So the yakuza have a gunfight with the zombies, and 303 punches The Girl out so he can join in on the fight. The zombies are killed, more yakuza arrive to help Yakuza Leader with Butterfly Knife, and then a vampire shows up and kills all the yakuza, then makes them his undead minions.




The vampire is called The Man. Oh, and something about a cop who's going to hunt down the Yakuza guys? He's not important. Anyways, after 303 defeats one of The Man's new henchmen, The Man kills his failure of a lackey, then hunts down 303 and The Girl. He talks about how he has searched for The Girl and how she's supposed to fulfill some prophecy, and then shoots 303 in the head.




YAAAAY THE MOVIE'S OVER, I can stop paying attention--wait, what? There's more? There's more.





So 303 remembers that he was the samurai at the beginning of the movie, and The Man was the monk, and they always wage this war in the forest over The Girl because if he doesn't protect The Girl from The Man, something bad will happen. But what will happen? I have no idea, the movie never tells us.





Resurrected and reinvigorated, 303 screams at the sky and a sword appears in his hand, because that's what happens when you scream at the sky.




303 stylishly kills all of the hench-vampires while the cop gets blown up by an anti-materiel rifle during the fight--exiting the story as quickly as he was introduced--until it's time for a one-on-one final boss fight with The Man. It's quite the Devil May Cry-style duel, combining wirework acrobatics, gunplay, and swordplay, culminating in a very impressive finishing move from 303.




Having sufficiently saved the day, 303 and The Girl get on the late Motorcycle-Riding Yakuza with Revolver's bike and ride off into the sunset.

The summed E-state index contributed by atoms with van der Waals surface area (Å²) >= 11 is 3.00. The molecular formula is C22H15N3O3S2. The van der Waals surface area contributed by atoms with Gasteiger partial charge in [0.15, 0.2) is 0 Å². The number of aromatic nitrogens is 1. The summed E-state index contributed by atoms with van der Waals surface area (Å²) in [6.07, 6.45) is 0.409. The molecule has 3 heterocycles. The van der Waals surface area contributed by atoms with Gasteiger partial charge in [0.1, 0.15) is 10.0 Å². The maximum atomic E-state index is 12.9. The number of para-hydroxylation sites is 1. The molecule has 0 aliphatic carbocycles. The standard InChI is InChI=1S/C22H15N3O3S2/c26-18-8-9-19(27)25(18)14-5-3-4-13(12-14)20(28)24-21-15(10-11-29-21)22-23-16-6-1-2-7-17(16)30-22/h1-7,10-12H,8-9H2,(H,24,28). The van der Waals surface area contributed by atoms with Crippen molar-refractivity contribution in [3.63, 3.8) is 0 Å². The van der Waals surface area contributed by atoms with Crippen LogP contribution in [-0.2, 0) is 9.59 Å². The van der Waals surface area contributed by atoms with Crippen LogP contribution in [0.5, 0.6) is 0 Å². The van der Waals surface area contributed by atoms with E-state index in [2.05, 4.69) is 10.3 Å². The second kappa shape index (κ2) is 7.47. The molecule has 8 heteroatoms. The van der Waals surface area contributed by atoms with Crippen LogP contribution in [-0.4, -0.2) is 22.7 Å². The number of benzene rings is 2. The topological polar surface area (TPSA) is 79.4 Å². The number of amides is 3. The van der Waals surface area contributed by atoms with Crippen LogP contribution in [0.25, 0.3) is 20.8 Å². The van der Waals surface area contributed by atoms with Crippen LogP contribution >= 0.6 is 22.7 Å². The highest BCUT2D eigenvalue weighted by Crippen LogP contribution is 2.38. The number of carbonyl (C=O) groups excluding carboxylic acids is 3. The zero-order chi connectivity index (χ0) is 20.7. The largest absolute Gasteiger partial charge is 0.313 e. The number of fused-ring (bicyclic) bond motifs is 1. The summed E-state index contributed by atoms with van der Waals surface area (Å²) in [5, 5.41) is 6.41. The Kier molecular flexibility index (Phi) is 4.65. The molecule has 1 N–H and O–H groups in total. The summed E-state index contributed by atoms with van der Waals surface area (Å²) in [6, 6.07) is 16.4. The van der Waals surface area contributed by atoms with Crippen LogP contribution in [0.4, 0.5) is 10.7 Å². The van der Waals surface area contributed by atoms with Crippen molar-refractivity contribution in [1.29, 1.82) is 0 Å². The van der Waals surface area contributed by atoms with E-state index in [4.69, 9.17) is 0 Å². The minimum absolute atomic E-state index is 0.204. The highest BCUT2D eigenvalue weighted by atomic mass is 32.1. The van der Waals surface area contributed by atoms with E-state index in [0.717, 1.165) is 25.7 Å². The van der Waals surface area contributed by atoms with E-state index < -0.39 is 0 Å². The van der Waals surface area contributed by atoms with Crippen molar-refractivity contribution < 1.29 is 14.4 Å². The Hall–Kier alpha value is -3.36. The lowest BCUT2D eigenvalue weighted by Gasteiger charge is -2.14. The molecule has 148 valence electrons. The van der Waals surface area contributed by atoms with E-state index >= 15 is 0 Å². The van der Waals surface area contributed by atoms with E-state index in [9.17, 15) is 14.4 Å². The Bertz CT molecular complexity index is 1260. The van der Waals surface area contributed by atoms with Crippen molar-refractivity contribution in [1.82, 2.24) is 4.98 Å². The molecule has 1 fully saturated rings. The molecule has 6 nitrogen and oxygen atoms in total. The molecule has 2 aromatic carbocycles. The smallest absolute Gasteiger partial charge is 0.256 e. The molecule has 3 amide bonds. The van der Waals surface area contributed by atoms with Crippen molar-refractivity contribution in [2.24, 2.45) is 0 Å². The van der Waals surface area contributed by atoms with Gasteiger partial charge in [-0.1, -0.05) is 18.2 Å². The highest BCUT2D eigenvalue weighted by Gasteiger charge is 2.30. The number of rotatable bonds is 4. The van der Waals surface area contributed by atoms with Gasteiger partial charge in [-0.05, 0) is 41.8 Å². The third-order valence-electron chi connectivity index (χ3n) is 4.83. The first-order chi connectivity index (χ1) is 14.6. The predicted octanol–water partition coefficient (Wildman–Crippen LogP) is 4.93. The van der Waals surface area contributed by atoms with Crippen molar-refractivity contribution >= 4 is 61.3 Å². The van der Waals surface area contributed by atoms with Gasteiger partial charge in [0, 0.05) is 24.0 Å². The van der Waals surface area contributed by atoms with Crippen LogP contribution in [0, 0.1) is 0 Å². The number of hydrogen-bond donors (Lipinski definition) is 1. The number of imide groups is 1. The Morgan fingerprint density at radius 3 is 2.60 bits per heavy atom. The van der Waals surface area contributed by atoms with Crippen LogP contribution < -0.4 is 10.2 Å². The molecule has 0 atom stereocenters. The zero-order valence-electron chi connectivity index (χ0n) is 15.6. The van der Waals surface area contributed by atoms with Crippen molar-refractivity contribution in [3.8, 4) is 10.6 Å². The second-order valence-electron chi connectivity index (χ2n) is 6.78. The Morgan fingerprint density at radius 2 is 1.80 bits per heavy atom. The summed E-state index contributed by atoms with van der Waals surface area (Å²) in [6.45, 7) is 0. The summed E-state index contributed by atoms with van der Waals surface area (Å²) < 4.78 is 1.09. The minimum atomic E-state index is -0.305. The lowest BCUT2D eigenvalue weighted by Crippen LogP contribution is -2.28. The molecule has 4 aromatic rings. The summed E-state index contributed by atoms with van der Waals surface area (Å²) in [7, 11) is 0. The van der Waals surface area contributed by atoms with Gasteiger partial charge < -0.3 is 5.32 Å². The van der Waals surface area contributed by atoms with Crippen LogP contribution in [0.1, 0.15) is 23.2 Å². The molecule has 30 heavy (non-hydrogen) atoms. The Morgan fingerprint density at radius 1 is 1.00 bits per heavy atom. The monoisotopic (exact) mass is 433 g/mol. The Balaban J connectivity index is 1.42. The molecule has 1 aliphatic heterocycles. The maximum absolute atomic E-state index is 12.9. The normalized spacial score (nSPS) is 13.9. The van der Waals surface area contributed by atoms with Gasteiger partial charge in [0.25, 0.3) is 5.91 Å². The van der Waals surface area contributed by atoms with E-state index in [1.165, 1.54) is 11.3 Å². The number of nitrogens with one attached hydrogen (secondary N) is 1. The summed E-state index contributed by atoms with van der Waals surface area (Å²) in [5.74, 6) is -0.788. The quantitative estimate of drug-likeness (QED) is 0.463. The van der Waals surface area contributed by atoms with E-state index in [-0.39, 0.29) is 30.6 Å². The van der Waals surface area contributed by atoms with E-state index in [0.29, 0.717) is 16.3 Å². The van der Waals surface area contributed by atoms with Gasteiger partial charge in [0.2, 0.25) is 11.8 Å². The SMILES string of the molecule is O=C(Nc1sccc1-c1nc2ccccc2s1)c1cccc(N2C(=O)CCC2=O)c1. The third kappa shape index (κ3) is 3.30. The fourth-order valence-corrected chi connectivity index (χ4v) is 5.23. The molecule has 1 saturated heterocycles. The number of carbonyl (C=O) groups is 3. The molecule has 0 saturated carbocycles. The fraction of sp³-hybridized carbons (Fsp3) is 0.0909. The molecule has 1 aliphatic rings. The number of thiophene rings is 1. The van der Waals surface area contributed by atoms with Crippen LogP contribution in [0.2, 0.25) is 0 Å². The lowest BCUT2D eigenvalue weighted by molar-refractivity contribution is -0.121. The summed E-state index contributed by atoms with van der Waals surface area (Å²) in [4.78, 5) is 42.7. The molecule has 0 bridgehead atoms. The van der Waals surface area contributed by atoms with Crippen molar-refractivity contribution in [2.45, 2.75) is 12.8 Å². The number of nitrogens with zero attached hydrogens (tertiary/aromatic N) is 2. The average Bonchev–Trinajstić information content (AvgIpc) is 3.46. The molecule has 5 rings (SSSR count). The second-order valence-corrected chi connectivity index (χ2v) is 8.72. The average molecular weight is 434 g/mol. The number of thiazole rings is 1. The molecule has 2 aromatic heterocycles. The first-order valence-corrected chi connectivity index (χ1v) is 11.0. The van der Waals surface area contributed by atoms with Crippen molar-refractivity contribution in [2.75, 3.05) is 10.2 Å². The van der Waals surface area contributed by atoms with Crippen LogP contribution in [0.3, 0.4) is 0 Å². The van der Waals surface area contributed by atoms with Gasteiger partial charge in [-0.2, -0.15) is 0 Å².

Fade to 99 years in the future, where we see the eternal battle is still being waged, even in dark, foggy future Japan where everybody is bald except for the main characters. 303 (or whatever the hell his name is) now has a sword with laser sights on it, and launches himself at The Man to continue their duel.


Congratulations! By reading this column, you have all saved yourselves from watching Versus, although I think some of you have already been driven insane just by this small glimpse into Kitamura and Shimomura's portal of cinematic madness. I'm sure some of you will want to check this movie out, but don't say I didn't warn you.


Y'know what's embarassing? I thought this movie was amazing the first time I saw it. The choreography, as well as the sheer emphasis on non-stop action, was unlike anything I'd ever seen before. In reality, it was just Ryuhei Kitamura and Yûji Shimomura inviting some friends out into the woods with a camera, some airsoft guns and like forty gallons of fake blood and deciding to make up the movie's plot on the fly. Sometimes, a creator's early work is left obscure and unwatched for a reason.


Have you seen any of Ryuhei Kitamura's other, better movies, like Godzilla Final Wars, Azumi, or Midnight Meat Train? What about movies that Yûji Shimomura has done choreography for, like The Warrior Way (ugh) or The Returner? Don't worry, everybody--next week I'll do something good!